Welcome to the latest instalment of the blog series by our intern Isabelle. Last week she summarized a few of the stories that will be told in the education kit she’s been working on. This week she’s discussing one of the ways we’ll be sharing the stories with students.
Using Objects to Tell Stories
Physical objects are key components of an education kit. As I mentioned in my blog post about asking questions, a successful museum education program includes object-based activities. Young learners engage especially well with tactile learning, and examining a physical object is a key activity when introducing new stories.
In some ways, 3-D objects make history seem more “real” because they are tangible proof of the past. Students can also make personal connections to objects that are familiar to them, allowing them to connect empathetically with the historical people who used them.
Our education kit is story-based so we want to make sure that each story has a few physical objects associated with it.
How do we choose what objects to include in the kit? Where do we find them? And how do we use them?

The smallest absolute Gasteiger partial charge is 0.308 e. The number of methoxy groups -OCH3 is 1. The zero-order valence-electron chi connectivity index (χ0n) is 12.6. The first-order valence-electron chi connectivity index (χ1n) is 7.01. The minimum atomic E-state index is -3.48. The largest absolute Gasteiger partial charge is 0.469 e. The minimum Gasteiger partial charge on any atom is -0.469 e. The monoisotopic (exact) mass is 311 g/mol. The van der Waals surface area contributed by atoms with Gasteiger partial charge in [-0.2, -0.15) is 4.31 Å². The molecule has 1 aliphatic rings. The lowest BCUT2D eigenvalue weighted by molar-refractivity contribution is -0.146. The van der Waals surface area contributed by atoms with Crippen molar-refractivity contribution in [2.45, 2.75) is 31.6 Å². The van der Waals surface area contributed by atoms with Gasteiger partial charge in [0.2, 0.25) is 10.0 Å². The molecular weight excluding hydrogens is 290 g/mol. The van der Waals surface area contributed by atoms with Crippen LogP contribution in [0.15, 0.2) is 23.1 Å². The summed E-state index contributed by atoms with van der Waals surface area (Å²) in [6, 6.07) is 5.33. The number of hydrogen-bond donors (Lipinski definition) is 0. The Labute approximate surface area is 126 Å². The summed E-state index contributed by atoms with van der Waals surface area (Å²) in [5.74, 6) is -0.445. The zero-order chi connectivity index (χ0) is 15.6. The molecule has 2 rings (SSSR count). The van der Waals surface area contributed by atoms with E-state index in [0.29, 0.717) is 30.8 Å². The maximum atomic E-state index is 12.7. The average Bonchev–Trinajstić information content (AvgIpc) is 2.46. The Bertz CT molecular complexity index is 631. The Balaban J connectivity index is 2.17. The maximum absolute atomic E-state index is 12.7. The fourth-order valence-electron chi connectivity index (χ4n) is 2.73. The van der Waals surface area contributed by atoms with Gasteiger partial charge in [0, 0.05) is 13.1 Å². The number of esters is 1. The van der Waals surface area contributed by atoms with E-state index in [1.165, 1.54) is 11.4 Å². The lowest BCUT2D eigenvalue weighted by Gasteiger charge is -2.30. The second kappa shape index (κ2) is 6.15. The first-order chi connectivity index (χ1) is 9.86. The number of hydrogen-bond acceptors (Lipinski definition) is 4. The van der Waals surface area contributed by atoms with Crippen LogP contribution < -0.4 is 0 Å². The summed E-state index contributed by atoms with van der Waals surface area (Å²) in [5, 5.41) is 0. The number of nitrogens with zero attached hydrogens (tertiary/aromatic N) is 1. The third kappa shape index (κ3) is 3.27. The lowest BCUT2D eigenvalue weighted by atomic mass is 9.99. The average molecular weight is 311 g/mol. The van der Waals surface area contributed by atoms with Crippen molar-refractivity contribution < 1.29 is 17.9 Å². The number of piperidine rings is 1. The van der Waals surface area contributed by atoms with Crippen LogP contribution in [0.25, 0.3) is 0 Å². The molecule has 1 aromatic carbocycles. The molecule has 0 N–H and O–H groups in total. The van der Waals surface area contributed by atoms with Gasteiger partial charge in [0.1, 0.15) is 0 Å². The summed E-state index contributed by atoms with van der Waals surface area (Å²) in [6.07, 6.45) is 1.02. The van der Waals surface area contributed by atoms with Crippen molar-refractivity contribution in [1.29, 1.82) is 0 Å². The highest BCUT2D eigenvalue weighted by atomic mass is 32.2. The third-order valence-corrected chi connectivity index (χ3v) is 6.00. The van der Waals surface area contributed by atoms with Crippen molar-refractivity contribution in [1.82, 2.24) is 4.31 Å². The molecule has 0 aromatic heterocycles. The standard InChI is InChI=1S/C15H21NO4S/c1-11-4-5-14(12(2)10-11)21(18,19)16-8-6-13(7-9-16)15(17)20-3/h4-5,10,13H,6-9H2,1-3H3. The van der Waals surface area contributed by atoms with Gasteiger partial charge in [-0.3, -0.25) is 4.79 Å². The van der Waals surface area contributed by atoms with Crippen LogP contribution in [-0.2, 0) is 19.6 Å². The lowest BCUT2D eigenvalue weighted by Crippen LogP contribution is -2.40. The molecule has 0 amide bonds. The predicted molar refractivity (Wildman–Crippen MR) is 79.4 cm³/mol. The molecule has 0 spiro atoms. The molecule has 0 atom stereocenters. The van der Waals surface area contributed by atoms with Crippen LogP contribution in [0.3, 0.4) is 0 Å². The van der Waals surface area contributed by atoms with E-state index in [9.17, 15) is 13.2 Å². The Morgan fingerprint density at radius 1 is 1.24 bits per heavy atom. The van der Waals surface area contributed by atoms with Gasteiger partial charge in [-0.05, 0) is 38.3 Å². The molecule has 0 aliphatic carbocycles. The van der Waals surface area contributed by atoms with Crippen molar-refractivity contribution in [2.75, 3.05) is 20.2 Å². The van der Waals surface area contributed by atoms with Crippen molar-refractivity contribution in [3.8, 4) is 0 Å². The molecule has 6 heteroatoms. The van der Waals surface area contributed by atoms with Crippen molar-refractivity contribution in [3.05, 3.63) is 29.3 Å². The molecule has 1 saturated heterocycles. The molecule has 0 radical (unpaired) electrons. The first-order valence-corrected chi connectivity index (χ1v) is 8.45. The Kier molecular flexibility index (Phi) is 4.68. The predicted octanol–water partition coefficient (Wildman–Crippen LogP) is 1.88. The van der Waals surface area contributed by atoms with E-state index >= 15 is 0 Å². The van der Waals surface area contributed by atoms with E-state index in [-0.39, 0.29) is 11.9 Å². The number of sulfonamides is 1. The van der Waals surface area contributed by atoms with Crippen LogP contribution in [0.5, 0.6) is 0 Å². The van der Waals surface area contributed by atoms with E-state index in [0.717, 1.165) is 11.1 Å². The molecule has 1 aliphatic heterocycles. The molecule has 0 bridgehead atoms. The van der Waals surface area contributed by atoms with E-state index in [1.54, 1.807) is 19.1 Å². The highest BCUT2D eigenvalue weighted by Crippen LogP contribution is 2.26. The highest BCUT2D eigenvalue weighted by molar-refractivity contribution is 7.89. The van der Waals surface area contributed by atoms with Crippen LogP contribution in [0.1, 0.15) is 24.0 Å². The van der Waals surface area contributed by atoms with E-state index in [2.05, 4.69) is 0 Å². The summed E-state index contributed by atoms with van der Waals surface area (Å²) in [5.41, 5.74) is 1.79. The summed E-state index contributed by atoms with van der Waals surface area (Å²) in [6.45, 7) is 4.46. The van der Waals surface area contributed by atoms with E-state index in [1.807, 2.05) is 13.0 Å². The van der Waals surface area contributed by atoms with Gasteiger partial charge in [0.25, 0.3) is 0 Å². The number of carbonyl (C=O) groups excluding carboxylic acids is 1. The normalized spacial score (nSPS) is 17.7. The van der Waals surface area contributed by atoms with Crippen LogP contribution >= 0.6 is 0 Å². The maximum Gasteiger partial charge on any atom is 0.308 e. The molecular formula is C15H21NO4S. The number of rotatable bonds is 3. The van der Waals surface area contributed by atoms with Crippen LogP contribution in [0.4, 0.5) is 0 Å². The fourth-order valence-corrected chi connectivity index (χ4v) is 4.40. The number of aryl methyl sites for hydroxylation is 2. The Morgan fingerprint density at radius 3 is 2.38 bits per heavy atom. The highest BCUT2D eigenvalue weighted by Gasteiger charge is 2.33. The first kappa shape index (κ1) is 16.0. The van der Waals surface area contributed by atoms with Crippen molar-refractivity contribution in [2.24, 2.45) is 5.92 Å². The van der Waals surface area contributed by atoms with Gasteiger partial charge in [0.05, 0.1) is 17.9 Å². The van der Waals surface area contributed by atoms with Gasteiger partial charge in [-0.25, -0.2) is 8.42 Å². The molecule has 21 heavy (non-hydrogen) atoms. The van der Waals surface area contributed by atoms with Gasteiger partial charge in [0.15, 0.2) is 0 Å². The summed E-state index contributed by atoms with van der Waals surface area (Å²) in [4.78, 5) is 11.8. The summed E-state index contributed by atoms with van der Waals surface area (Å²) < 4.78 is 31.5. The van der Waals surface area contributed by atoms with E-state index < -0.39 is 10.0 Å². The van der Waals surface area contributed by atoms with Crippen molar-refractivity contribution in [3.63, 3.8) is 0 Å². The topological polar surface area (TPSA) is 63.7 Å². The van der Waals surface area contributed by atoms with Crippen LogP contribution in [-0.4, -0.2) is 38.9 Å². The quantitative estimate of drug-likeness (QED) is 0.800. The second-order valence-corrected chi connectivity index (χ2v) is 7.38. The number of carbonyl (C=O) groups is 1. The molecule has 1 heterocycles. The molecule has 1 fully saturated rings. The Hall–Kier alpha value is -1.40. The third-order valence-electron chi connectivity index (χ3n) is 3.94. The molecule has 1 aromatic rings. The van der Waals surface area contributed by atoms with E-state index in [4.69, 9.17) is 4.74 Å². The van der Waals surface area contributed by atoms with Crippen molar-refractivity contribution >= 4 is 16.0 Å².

My first thought was to use objects that the newcomers would have brought with them on their journeys to BC. However, as my research progressed, I learned that the majority of the newcomers in our stories were fleeing poverty and war and brought nothing with them. I had to rethink my strategy. I started including objects that they would have had back in their home or those they would have gotten when they arrived in BC.
Examples of objects from home:
- Traditional Hawai’ian outrigger canoe
- Japanese Fishing equipment
- Mezuzah (a small scroll of Torah in a decorative case that hung on the doorpost of Jewish homes)
Examples of objects brought in luggage:
- Medicine bottles
- Chinese good luck charms
- Dishes and cutlery
Examples of objects acquired in B.C.:
- Victorian-era beauty products
- School supplies
- Vietnamese restaurant menu
- Soccer ball
Once I had brainstormed a list of potential objects, I had to figure out where to find them. I am still in this process, and it is proving more complicated than I had thought. While the VMM has a huge collection of artifacts, they cannot be included in outreach kits to be handled by lots of people. The other main options, then, are to make reproductions of historical artifacts, copies that can be damaged without any major issues, or to look for antiques in thrift stores and online. As my search continues, I would love to hear what objects did your family bring with them when they immigrated! Comment below to share!